Daredevil leaps back onto Netflix for its third season on Friday and the man behind the mask will be in a dark place as it kicks off.
Blind hero Matt Murdock, played by Charlie Cox, was in pretty bad shape the last time we saw him — waking up battered and bruised after being caught below an exploding building in the final episode of The Defenders.
It seems like that experience has left the man without fearthat enable his heroism.
“He is not in the greatest of spirits and he’s mentally a little loose. And as a result, that kind of sends him down a path that, at least initially, is quite unlike the Matt Murdock that we’ve seen in the past,” Cox told us in an interview during New York Comic Con.
The actor suggested that Matt has become a little like Frank Castle — the gun-wieldinghe clashed with in — as he brutalizes criminals.
The injuries Matt sustained during The Defenders also limit his physical capabilities. He isn’t quite up to the character’s signature acrobatics in the initial episodes of the third season and must rely more on up close and personal moves that his father — the late boxer Jack Murdock — taught him.
Cox acknowledged the physical challenge of playing a character like Daredevil for so long — having done so in this show’s two previous seasons and team-up miniseries The Defenders — and revealed how he’s adapted.
“I incorporated for the first time quite a bit of yoga, which has been really helpful in terms of recovery and preparing my muscles and joints for the grueling action sequences,” he said.
Matt is aided in his recovery by Sister Maggie (played by Joanne Whalley), a character with a very close familial link to the hero in writer Frank Miller’s Born Again comic arc — from which this season takes some inspiration. Whalley wouldn’t confirm that the show’s version of the character would be the same, but acknowledged they have a bond.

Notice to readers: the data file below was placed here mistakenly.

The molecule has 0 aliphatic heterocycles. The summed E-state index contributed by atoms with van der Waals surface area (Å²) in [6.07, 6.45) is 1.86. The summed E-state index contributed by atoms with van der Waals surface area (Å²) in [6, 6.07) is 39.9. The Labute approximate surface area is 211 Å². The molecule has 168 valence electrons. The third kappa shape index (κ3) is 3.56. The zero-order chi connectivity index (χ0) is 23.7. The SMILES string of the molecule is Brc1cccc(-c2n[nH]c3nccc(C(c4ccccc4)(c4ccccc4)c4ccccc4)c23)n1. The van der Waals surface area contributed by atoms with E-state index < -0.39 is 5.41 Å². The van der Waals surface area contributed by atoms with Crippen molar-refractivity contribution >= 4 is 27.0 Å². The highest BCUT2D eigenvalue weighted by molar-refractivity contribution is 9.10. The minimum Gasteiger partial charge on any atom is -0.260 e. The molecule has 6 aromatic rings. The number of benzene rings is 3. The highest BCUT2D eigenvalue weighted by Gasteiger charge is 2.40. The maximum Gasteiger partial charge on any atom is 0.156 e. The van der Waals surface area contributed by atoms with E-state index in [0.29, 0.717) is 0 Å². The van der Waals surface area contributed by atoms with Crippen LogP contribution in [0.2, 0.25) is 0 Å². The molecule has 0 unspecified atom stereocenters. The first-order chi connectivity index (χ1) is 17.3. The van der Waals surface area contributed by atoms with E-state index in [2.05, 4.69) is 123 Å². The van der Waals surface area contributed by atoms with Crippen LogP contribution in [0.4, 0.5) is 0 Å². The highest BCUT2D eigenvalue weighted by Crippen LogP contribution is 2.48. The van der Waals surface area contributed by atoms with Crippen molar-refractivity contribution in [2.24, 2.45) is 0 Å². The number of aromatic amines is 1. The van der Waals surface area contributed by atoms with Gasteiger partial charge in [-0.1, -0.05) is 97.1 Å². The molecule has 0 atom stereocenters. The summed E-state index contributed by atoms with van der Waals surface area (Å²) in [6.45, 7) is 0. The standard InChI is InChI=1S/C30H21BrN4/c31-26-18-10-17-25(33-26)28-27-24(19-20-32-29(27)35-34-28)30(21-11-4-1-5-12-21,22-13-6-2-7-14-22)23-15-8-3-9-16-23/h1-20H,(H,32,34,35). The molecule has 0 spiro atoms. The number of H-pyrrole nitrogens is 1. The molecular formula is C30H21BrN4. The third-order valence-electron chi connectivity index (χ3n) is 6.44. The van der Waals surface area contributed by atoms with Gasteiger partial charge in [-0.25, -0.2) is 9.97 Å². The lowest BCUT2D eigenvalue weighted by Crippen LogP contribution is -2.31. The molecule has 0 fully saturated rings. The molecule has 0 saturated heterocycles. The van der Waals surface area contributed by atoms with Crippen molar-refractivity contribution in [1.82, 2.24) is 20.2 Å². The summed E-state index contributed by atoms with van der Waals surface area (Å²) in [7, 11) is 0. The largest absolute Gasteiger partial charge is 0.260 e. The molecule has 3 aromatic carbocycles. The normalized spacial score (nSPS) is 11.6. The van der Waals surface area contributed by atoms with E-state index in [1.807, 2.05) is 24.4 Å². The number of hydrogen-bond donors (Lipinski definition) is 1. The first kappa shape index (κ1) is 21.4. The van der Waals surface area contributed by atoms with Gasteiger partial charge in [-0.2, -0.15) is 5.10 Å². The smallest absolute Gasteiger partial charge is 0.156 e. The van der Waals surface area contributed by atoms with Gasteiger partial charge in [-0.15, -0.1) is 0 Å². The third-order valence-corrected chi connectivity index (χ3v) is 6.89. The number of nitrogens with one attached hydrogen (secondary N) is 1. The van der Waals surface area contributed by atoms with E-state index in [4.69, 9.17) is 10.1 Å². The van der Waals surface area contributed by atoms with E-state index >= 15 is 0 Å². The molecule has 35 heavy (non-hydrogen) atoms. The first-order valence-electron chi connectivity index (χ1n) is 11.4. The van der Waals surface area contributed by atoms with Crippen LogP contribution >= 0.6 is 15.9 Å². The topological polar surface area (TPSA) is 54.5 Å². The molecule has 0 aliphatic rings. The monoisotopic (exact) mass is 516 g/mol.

“We share some history, we have similar questions about God and the universe,” she told us. “Through supporting him and helping him — she’s figuring out a lot about herself too.”
Cox’s co-stars don’t have as much physical work to do, but Deborah Ann Woll, who plays reporter (and Matt’s former flame) Karen Page, highlighted that the non-superhuman characters allow them to showcase more realistic violence.
“We often forget that a lot of the violence of everyday life is very sloppy, very mean and very scary,” she said. “That was the kind of physical work that we were doing. How do people fight who don’t know how to fight? Who are just trying to stay alive?”
Woll also noted her appreciation that the show has allowed her and the writers to craft Karen into such a nuanced character.
“It’s important to me that we move further and further away from this idea that you have Bettys and you have Veronicas. You have good girls and bad girls,” she said, referring to the stereotypical female pair in Archie Comics (recently).
“And instead, we play with complex, multidimensional women who make mistakes, who are heroes, who do all of these things.”
Foggy Nelson (played by Elden Henson), Matt’s best friend and former law partner, starts this season fearful about their old enemy Wilson Fisk— he and Karen are unaware of Matt’s whereabouts after the events of The Defenders.
“He’s getting out on his own a little bit more. He’s becoming a bit of a man — he’s running for DA, sort of finding himself outside of the shadow of Matt Murdock,” Henson said of Foggy.
“His girlfriend Marcy floats the idea of hiding in plain sight and sort of running towards it.”
Marvel’s Daredevil season 3 debuts on Netflix on Oct. 19. Check back on Friday for our interview with executive producer Jeph Loeb and showrunner Erik Oleson, and then again on Saturday for our look at some of the show’s villains.
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